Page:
Clause 147

Equality Bill – in a Public Bill Committee at 6:15 pm on 30 June 2009.

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Power to impose specific duties

Photo of John Penrose John Penrose Shadow Minister (Business, Innovation and Skills)

I beg to move amendment 22, in clause 147, page 108, line 27, at end insert—

‘(5) Before regulations are made under this section, there must be laid before both Houses of Parliament

(a) draft regulations, and

(b) evidence that the regulations will enable the better performance by public authorities of the duty imposed by subsection (1).’.

Amendment 22 is rather similar to amendment 21 on clause 143, which we discussed earlier, as Committee members can tell from the sequential numbering. The amendment would ensure that the Government are producing plenty of proof and evidence about the effectiveness of the public sector equality duty, both for current consumption and to ensure that we have an evidence base to see how well the duty is working and whether it can be made to work more effectively and efficiently in future.

Clause 147 allows a Minister of the Crown to impose additional duties on a public authority specified in part 1 of schedule 19 for the purposes of enabling a better performance by the authority of that duty. The amendment is duplicating the questions that we were asking with amendment 21 to clause 143. Since the Minister has already given a fairly full answer to that previous amendment I will not ask her to repeat it, but I should like her to clarify what she believes is the scope of the powers that could be required under the clause, where the edges of those powers would be and what she feels would be the maximum scope that could be applied and, therefore, the extent of the evidence that might be required, which I hope that the Government will produce  in any case, bearing in mind the response that the Minister has already given to the Committee on amendment 21. I hope that she can clarify the matter and help us.

Photo of Vera Baird Vera Baird Solicitor General, Attorney General's Office

The amendment would have an interesting effect. Regulations can be made under the clause by the Welsh and Scottish Ministers, too. I am sure that the hon. Member for Weston-super-Mare did not mean it, but the amendment would require Scottish Ministers as well as Welsh Ministers to lay before the Westminster Parliament any regulations that they intend to make before imposing specific duties on public bodies. My note drafter has described that as not showing sufficient respect for the devolution settlement.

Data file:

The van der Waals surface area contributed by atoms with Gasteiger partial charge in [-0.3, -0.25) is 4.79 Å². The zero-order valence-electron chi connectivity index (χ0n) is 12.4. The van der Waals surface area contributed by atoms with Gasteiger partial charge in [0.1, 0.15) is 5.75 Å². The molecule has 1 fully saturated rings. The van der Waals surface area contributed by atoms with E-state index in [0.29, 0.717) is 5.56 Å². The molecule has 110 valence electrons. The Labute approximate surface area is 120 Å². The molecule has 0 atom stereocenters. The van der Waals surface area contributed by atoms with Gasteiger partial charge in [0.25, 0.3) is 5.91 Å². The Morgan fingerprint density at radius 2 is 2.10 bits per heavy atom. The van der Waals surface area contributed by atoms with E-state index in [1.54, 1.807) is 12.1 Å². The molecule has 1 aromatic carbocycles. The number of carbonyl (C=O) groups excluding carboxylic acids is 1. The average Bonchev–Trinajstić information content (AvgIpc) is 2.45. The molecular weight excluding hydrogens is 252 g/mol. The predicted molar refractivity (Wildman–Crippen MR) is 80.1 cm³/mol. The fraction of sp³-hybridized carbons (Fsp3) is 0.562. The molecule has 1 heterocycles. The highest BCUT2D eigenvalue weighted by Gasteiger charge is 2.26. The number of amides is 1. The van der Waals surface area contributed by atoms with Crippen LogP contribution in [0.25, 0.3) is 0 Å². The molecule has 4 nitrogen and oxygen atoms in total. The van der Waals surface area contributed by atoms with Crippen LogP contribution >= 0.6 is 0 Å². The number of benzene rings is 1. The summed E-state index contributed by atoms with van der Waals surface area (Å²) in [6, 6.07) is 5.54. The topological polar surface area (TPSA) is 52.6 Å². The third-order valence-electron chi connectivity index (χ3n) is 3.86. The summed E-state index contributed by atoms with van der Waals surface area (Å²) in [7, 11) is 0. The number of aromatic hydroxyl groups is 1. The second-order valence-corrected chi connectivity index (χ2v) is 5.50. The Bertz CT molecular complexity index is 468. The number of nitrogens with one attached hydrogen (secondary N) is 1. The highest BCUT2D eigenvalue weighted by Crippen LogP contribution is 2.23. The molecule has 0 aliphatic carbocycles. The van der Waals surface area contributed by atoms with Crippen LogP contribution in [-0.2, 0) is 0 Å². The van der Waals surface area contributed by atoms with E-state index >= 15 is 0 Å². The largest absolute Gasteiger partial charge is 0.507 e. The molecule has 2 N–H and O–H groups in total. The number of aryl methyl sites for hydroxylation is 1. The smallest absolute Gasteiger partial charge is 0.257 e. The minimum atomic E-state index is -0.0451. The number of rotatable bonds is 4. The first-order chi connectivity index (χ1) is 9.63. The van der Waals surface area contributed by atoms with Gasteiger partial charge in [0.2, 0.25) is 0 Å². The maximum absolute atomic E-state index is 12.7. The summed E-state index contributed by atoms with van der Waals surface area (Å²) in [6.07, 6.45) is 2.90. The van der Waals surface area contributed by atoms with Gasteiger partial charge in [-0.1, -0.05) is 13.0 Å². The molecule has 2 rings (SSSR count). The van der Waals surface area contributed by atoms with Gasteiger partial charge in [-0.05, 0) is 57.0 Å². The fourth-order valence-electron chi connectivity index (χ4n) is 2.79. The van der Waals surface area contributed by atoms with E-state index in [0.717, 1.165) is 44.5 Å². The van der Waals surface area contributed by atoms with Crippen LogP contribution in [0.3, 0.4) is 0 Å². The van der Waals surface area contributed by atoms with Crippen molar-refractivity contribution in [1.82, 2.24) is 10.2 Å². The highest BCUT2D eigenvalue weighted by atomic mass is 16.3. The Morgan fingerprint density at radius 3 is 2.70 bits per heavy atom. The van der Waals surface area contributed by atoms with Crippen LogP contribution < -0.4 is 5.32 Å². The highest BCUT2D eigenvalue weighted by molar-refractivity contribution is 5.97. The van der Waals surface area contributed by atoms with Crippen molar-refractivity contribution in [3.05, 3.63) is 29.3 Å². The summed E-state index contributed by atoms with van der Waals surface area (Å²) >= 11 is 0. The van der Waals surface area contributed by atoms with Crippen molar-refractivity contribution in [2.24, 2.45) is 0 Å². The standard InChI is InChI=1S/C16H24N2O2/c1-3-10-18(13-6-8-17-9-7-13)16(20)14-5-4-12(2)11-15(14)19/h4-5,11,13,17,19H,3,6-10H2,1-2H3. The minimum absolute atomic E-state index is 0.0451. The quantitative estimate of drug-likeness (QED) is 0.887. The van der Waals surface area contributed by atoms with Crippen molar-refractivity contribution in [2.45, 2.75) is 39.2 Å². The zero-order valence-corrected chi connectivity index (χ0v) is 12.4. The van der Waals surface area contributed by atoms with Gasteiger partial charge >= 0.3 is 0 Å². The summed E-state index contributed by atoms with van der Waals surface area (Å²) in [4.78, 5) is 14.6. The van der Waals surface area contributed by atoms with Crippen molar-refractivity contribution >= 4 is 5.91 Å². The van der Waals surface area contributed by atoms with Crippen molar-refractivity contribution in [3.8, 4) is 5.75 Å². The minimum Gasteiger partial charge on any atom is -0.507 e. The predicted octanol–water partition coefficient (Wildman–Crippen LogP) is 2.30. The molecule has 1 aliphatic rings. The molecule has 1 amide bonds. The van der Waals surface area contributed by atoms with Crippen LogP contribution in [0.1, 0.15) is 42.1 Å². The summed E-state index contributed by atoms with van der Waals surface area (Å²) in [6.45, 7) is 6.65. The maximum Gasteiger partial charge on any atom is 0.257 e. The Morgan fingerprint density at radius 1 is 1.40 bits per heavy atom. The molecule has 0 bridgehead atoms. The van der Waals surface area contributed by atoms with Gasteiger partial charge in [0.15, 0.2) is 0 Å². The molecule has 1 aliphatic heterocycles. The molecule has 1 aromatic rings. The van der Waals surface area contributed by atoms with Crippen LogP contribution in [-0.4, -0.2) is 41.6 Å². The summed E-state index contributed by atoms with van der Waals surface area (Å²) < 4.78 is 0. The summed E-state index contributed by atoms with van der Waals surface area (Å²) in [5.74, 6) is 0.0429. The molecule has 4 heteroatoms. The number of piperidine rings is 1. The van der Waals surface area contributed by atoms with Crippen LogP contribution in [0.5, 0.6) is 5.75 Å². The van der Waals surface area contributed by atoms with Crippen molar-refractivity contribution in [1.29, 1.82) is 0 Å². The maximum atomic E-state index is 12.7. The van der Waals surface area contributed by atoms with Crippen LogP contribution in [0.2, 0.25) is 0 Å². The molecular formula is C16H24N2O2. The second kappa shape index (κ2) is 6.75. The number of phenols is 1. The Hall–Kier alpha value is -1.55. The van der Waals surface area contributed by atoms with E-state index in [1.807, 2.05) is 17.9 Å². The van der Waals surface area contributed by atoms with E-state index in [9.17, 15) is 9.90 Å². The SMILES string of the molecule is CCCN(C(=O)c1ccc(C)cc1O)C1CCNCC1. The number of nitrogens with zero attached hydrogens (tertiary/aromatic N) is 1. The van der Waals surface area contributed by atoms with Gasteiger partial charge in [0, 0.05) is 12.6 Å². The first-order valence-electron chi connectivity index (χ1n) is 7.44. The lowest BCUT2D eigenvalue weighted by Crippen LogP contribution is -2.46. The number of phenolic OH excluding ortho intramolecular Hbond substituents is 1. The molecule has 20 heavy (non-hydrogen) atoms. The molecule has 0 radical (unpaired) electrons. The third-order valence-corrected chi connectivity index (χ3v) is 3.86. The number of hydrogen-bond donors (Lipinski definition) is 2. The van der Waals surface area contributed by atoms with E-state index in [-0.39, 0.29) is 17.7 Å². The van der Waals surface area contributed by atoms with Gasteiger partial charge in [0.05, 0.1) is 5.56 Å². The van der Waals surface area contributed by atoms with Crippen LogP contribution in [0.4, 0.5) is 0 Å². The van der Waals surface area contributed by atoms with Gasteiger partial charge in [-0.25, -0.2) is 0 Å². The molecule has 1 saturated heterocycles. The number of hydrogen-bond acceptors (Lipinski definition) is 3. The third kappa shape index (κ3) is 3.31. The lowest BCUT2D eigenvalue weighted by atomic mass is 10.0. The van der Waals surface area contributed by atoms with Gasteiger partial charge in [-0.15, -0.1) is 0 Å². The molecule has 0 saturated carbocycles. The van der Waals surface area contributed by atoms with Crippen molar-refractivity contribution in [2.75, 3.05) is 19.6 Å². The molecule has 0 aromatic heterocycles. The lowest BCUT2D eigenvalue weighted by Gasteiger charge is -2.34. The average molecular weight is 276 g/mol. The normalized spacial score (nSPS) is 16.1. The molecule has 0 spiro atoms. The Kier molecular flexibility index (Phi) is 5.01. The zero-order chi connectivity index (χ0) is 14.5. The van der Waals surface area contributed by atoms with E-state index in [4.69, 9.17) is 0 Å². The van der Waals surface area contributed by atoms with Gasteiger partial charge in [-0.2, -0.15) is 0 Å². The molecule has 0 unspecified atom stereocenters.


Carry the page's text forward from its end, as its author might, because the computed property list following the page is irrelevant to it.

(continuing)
To get to the point, the power under the clause to impose specific duties is subject to affirmative procedure in Parliament under clause 195(4) and (5). Draft regulations will have to be laid before the imposition of specific duties, and they will be debated. The amendment would add nothing to that. Evidence will be tested in debate and we are consulting, as the hon. Gentleman knows, on our proposals for specific duties, some of which I recited this morning. We have published the independent research that we commissioned to inform those proposals and, when we have finished consulting on the plans, backed up by that research, we will consult again on the draft regulations and also consult the EHRC since it will have to implement and police everything that is introduced. The combination of all that consultation, which the hon. Gentleman is welcome to join, with the affirmative procedure in Parliament is probably sufficient, and I invite him to withdraw the amendment, especially as it would have a funny effect on Wales and Scotland.

Photo of John Penrose John Penrose Shadow Minister (Business, Innovation and Skills) 6:30, 30 June 2009

Perish the thought that the amendment would unintentionally have a funny effect on Wales and Scotland. I thank the Solicitor-General for her helpful drafting hints and, given what she said and the remarks she made about the earlier amendment to clause 143, I beg to ask leave to withdraw the amendment.

Amendment, by leave, withdrawn.

Clause 147 ordered to stand part of the Bill.